Beth's Budget Savvy Bride Guide

mrsztobe09
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Planning a wedding can be a stressful, not to mention expensive ordeal.  I wish I could tell you that I had no experience in this area and that any mistakes I have made should be blamed on inexperience, but this is my second trip around the wedding planning block.  This time, though, I feel like I have a better sense of what’s really important, and being a more mature (read: older) bride with young children, I would like to think that I have a knack for planning a great party on limited funds.  My friends joke that I am super thrifty (I don’t like to pay full price for anything), but I am certainly not cheap.  I am going to share with you some of my favorite tips for planning a budget savvy wedding.


 


DIY (Do It Yourself) can be a great way to get the special items you want for your wedding at a lower price.  However, DIY doesn’t always save you money, so you should choose your projects carefully and remember the value of your time when taking on projects.   If you want a specialized design, or you are very crafty, DIY is a great option.  It is always a good idea to determine the time/energy investment you will make prior to taking on the task.  Evaluate the materials you will need, how much they will cost, and whether or not the design is something you can do yourself.  There are a lot of very helpful sites on the internet for the various DIY project including invitations, programs, aisle runners, unity candles, etc.  I created our pocketfold invitations for a fraction of the cost of purchasing them all pre-made:


 


 


By creating our invitations, we were able to use recycled paper, craft the inserts to our preference and create an invitation that is truly one of a kind.  We are also using RSVP postcards instead of the standard card with an envelope, saving us money in postage.  One caveat - be sure to keep an eye on the total weight and size of your invitations - both can add unexpected costs in mailing.


 


The little details matter, but they don’t have to cost a small fortune.  Our Save the Date magnets were created using a special offer from an online business document supply vendor.  With a little creative assistance and some leftover scrapbooking supplies, I was able to make stylish, but inexpensive Save the Date cards.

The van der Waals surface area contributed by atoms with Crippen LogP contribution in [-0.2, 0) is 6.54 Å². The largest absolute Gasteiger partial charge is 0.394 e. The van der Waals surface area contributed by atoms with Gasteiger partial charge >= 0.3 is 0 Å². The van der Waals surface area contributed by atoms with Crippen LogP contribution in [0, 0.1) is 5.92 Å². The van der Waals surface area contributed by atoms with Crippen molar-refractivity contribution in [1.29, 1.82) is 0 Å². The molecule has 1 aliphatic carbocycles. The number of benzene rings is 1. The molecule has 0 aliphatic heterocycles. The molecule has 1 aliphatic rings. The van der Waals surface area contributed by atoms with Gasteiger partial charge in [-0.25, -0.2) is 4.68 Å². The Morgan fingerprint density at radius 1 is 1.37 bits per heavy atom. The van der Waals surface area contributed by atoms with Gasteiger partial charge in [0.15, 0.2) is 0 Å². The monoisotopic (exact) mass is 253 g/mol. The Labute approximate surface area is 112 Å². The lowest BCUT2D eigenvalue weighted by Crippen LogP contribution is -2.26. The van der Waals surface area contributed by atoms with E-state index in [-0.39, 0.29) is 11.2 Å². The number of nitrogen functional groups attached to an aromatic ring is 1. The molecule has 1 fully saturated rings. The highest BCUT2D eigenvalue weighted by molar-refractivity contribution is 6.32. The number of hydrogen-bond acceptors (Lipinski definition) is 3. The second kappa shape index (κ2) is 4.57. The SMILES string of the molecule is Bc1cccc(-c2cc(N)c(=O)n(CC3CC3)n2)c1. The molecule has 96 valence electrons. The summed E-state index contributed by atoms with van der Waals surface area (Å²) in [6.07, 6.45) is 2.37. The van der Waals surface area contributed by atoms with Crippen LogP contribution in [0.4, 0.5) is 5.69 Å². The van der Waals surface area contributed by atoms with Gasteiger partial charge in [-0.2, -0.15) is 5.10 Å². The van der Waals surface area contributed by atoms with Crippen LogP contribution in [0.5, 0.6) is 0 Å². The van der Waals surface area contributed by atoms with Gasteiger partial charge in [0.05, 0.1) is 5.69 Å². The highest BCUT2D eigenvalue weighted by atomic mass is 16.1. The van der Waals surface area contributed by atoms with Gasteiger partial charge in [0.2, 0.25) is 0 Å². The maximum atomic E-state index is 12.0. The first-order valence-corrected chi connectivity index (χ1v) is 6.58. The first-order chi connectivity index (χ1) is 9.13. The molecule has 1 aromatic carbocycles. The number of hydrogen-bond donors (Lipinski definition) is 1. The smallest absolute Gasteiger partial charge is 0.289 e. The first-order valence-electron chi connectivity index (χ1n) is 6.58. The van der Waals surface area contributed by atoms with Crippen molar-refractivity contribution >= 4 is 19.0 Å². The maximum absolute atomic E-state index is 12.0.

Wedding accessories do not have to cost a small fortune.  We knew we were going to have a unity candle as part of our wedding ceremony, and we thought it would be special to have it personalized with our names and wedding date.  However, the $50 price tag that went along with such an item put it outside of our budget.  I crafted this unity candle using vellum and ribbon for less than $5:


 


 


 


 


I have highlighted our DIY projects on our wedding website at www.bethandmark09.weebly.com.


 


One of the easiest ways to save money on your wedding is to choose your wedding date wisely.  We live in the Midwest, so a December wedding would mean snow and winter weather, but our early November wedding will afford us the beautiful fall colors, and an off-season discount on nearly all of our vendors.  Our DJ comes highly recommended in our area, but also comes with a high price tag.  By visiting the DJ at a local wedding show and asking about off-peak rates, we were able to save nearly $1000 on this service.  The same goes for our venue.  Because we booked over a year in advance, we got a discount, along with the off-season rate. 


 


Off season scheduling is a great way to save money, but it is not an option for everyone.  Another great way to save money is limiting your guest list.  My fiancé and I decided early on that we wanted to make this a special, intimate event for our family and close friends.  As a result, our guest list is much smaller than the “average” wedding.  We will be having 70-80 guests, which means we have fewer drinks to buy, fewer meals to purchase and a smaller affair to enjoy. 


 


The bottom line when it comes to being a budget savvy bride is that you need to determine what is most important to you.  Perhaps you will invite 100 guests but forego the favors.  Or maybe you will have your wedding on a Friday or Sunday and serve heavy appetizers instead of a full meal.  Don't stress yourself out by taking on more DIY projects than you can handle.  The important thing to remember is that you are going to share the rest of your life with your best friend.  Everything else is just details.

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Last Updated: August 4, 2013 at 1:29 am
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